Bet from Vekselberg: golden eggs, bookmaker, authority Yusupov | Latest news The Moscow Post
25 May 2022

Bet from Vekselberg: golden eggs, bookmaker, authority Yusupov

How Viktor Vekselberg "earns money" by bookmaking together with "authoritative" businessman Radik Yusupov.

Who could encroach on the "digestion" of Muscovites and guests of the capital, as well as Viktor Vekselberg, Faberge eggs, and the "authority" of Radik Yusupov, better known in certain circles as the "Dragon," the correspondent of The Moscow Post understood.

According to the Moscow State Inspectorate, its employees, having inspected 343 metropolitan bookmakers, revealed violations of land legislation. Most of them are related to the misuse of land. In particular, the bookmaker on Sadovaya-Samotyochnaya Street came under check - it turned out that she occupied a land plot allocated for a catering enterprise.

The Moscow Post discovered f on the indicated street two bookmakers. One of them is called Winline and belongs to the National Horse Breeding Union (NKS), judging by the information from its official website: we found a document regulating the acceptance of rates and payments by the office, signed by the general director of NKS Management Company LLC. Among the founders of this company is a certain Lyal Yusupov. NKS together with NPK JSC and Radik Yusupov owns the construction company RSK Promstroy.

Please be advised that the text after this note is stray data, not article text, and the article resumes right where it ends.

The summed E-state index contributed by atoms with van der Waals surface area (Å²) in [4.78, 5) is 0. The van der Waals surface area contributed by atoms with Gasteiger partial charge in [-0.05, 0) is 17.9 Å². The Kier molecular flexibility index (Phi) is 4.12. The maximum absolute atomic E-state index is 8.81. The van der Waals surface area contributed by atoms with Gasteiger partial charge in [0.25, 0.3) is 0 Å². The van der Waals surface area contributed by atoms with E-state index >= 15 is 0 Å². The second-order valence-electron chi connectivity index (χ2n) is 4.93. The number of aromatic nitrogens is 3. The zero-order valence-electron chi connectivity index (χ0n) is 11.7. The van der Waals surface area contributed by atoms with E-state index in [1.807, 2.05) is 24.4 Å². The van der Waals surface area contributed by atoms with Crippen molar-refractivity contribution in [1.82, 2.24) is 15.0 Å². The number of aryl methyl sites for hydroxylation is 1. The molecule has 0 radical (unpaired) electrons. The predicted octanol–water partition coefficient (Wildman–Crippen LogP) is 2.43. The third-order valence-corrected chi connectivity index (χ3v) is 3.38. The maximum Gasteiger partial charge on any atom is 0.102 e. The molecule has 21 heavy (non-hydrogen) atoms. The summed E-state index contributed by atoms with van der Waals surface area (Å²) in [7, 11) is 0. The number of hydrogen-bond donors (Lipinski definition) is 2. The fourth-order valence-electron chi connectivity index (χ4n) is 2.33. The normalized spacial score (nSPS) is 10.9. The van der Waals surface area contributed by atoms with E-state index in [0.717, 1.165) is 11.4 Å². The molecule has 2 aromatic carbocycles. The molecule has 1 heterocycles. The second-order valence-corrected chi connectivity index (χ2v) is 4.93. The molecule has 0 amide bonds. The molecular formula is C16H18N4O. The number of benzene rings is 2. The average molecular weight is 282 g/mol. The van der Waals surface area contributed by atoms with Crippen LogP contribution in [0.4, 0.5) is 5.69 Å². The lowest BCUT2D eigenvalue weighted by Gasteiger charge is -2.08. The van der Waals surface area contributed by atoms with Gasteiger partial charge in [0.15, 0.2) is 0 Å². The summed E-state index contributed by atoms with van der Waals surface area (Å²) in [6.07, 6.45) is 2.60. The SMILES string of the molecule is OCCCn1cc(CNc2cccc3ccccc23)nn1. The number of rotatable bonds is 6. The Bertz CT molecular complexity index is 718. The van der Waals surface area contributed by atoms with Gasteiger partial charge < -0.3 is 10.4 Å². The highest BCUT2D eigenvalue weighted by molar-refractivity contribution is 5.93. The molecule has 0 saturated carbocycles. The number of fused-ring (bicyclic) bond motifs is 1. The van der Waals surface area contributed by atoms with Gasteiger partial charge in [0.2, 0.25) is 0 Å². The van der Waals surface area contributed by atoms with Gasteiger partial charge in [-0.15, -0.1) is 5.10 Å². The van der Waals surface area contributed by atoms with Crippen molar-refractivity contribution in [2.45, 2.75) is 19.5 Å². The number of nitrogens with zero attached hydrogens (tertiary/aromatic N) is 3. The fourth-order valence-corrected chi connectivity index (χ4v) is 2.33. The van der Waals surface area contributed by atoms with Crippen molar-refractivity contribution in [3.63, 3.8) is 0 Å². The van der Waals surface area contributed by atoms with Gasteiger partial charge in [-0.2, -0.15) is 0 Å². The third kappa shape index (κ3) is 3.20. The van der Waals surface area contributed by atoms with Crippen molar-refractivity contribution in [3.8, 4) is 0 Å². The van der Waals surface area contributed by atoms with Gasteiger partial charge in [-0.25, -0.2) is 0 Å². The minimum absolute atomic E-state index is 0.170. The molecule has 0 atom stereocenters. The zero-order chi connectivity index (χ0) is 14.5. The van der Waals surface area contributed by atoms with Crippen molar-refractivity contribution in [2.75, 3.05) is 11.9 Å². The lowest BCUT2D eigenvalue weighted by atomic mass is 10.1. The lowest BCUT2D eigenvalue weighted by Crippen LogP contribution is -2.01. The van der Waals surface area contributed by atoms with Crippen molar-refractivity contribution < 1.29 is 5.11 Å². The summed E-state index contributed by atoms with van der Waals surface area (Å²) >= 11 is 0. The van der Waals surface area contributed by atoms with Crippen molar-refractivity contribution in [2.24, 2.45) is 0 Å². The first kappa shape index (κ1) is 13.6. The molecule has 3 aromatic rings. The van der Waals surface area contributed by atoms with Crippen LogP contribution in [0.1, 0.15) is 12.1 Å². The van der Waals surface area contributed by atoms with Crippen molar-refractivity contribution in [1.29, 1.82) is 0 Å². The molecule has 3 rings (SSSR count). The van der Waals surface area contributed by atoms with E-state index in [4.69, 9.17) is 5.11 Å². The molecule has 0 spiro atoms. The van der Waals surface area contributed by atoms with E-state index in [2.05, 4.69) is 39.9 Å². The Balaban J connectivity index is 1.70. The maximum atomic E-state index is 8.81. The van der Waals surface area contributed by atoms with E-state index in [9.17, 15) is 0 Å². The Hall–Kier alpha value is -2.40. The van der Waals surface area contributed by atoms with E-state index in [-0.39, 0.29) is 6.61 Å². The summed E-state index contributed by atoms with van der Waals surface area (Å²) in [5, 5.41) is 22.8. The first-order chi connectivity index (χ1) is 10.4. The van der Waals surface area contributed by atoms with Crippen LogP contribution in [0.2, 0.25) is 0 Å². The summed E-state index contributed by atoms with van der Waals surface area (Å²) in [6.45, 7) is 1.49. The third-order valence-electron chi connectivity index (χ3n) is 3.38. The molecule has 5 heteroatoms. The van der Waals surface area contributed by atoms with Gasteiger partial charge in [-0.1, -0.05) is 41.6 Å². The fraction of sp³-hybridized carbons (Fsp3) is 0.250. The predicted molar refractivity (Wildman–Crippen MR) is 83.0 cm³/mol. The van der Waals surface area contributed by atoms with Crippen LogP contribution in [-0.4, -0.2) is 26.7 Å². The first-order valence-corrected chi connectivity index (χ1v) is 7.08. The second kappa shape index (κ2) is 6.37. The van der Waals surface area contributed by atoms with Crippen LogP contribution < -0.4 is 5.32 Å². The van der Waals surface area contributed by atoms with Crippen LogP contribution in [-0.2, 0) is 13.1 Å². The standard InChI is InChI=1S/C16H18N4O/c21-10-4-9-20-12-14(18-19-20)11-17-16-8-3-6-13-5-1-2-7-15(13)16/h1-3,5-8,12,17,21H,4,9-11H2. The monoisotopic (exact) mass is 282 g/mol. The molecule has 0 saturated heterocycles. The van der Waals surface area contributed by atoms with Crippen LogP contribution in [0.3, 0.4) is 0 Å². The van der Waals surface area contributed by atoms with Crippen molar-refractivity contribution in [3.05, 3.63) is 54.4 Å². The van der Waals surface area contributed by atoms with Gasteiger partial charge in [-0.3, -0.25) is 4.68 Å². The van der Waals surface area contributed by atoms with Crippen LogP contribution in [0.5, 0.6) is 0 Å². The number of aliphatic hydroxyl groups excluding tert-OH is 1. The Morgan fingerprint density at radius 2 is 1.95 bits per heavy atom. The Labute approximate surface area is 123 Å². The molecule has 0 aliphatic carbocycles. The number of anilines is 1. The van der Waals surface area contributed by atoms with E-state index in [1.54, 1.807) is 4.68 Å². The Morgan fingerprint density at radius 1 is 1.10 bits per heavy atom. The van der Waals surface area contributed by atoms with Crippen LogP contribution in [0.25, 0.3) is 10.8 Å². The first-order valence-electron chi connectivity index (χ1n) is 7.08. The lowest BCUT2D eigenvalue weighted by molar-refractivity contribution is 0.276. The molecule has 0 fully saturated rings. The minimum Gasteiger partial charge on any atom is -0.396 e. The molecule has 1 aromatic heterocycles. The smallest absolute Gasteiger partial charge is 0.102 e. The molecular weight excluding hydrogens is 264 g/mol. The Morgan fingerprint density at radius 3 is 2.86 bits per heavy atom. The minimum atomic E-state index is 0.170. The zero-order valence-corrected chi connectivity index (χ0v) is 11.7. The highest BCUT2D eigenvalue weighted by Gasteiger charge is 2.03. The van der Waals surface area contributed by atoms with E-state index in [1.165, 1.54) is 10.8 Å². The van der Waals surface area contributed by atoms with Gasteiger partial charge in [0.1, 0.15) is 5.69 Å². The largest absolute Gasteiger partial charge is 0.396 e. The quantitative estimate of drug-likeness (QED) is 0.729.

Photo: https://winline.ru/resources/images/cupis/pravila-priema-stavok-i-vyplaty-vyigryshey.pdf

Photo: https://www.rusprofile.ru

From organized crime group to Tatfondbank

A man named Radik Yusupov appears in the media only as the leader of the Sevastopol organized crime group named "Dragon." Leprosy writes that "after leaving prison in the late 1980s, Yusupov joined the Kazan group Teapots, which was then part of the Zhilka group, which" kept "large commercial structures in Moscow, St. Petersburg, Perm and Sevastopol. As a result of a conflict with the then leader of Zhilka, Khaidar Zakirov (who was killed in August 1996), Yusupov moved to Moscow. In May 2008, Dragon was arrested on suspicion of organizing a series of murders committed in 1996. In August 2010, he was found guilty of involvement in one attempted murder, sentenced to four years in prison. Released from punishment "due to the expiration of the statute of limitations." His name appeared more than once in the information space when Tatfondbank collapsed - they said that Yusupov was behind Suvar Development, whose leaders were accused of embezzling 2 billion rubles from the bank.